The decision to become self-employed is not one to be taken lightly – it is an entirely different experience to being employed and receiving a regular salary from which the tax is already taken and dealt with. Being self-employed is the ideal solution for those who want more flexibility, and who are happy to take the good times with the bad, however.
No matter what your reasons for becoming self-employed are, you will need to register the fact with HMRC in order to ensure that your tax and NIC contributions (and potentially VAT if you are also registering for that) are calculated and paid correctly and on time.
But this is where many people begin to feel that being self-employed is actually pretty difficult! We’ll be honest and say that the HMRC website is a confusing one when it comes to registering for the right thing at the right time.
There is a leaflet entitled SE1 ‘Thinking Of Working For Yourself’ which can be downloaded from the HMRC website. It details the initial requirements that anyone who is considering becoming self-employed will need to complete. It can actually even be of use to those who have already started their own business; it is never too late to go back and fix anything that may not be quite right.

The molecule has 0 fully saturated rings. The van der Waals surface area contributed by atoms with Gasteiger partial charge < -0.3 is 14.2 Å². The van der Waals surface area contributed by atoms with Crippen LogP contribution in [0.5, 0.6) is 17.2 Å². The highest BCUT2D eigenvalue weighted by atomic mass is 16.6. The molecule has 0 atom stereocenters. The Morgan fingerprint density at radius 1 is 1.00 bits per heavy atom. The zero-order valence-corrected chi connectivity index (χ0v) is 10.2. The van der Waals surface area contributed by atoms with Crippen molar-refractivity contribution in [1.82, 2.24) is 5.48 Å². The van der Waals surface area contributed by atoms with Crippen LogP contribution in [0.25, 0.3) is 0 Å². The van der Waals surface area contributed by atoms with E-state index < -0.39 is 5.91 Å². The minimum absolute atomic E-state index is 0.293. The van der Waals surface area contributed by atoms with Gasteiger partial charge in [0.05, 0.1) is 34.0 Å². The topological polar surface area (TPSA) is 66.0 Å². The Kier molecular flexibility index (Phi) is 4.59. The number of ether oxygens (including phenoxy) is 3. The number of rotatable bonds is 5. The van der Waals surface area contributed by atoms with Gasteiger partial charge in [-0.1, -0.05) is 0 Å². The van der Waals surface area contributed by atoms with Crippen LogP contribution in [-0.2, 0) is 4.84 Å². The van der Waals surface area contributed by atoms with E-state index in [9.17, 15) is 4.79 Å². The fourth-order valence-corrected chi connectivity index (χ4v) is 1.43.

This leaflet can help you go through the steps needed to register correctly on the website. Registration as someone who is now self-employed should be done as soon as possible after you start working for yourself, and, if you don’t notify HMRC about your change of situation, you could be liable to some hefty fines.
This is especially true when it comes to tax and Class 2 NIC contributions. For some who are working in an employed status at another job whilst also working for themselves on their own business, tax may be a confusing and possibly contentious issue. They will already be paying Class 1 NIC through their employment, but this does not mean that they should not also pay Class 2 NIC, and therefore they must register.
It is not essential for everyone who is self-employed to register for VAT, although it can be something that people do like to do even when they don’t need to. Yes, it is another tax, but it also means you can claim money back on some purchases. Plus it often lends a level of professionalism to small businesses. If you are turning over £83,000 or more per year, then registering for VAT is compulsory.
If you employ others within your business, then you may also be required to register for PAYE.
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